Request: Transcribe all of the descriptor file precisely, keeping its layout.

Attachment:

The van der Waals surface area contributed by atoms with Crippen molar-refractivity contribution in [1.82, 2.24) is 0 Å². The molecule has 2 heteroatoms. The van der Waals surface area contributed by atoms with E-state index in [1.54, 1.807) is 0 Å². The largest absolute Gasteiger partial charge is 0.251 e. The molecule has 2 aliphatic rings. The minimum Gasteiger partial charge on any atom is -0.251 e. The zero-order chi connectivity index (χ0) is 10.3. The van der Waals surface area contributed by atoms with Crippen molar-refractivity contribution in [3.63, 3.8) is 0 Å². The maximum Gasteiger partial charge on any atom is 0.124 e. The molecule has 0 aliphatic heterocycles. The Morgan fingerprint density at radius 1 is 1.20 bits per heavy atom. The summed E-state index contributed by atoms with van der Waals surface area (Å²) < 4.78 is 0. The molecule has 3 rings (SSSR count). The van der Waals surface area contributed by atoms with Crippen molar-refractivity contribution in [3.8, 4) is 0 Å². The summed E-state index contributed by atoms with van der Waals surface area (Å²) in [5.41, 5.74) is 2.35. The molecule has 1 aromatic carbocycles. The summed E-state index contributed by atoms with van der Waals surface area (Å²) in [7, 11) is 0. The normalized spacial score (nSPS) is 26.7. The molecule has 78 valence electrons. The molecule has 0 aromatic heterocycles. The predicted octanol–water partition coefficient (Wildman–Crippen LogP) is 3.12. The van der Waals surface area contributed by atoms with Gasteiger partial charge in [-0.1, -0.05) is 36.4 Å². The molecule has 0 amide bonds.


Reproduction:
The van der Waals surface area contributed by atoms with Crippen molar-refractivity contribution in [1.82, 2.24) is 0 Å². The molecule has 2 heteroatoms. The van der Waals surface area contributed by atoms with E-state index in [1.54, 1.807) is 0 Å². The largest absolute Gasteiger partial charge is 0.251 e. The molecule has 2 aliphatic rings. The minimum Gasteiger partial charge on any atom is -0.251 e. The zero-order chi connectivity index (χ0) is 10.3. The van der Waals surface area contributed by atoms with Crippen molar-refractivity contribution in [3.63, 3.8) is 0 Å². The maximum Gasteiger partial charge on any atom is 0.124 e. The molecule has 0 aliphatic heterocycles. The Morgan fingerprint density at radius 1 is 1.20 bits per heavy atom. The summed E-state index contributed by atoms with van der Waals surface area (Å²) < 4.78 is 0. The molecule has 3 rings (SSSR count). The van der Waals surface area contributed by atoms with Crippen molar-refractivity contribution in [3.8, 4) is 0 Å². The summed E-state index contributed by atoms with van der Waals surface area (Å²) in [5.41, 5.74) is 2.35. The molecule has 1 aromatic carbocycles. The summed E-state index contributed by atoms with van der Waals surface area (Å²) in [7, 11) is 0. The normalized spacial score (nSPS) is 26.7. The molecule has 78 valence electrons. The molecule has 0 aromatic heterocycles. The predicted octanol–water partition coefficient (Wildman–Crippen LogP) is 3.12. The van der Waals surface area contributed by atoms with Gasteiger partial charge in [-0.1, -0.05) is 36.4 Å². The molecule has 0 amide bonds.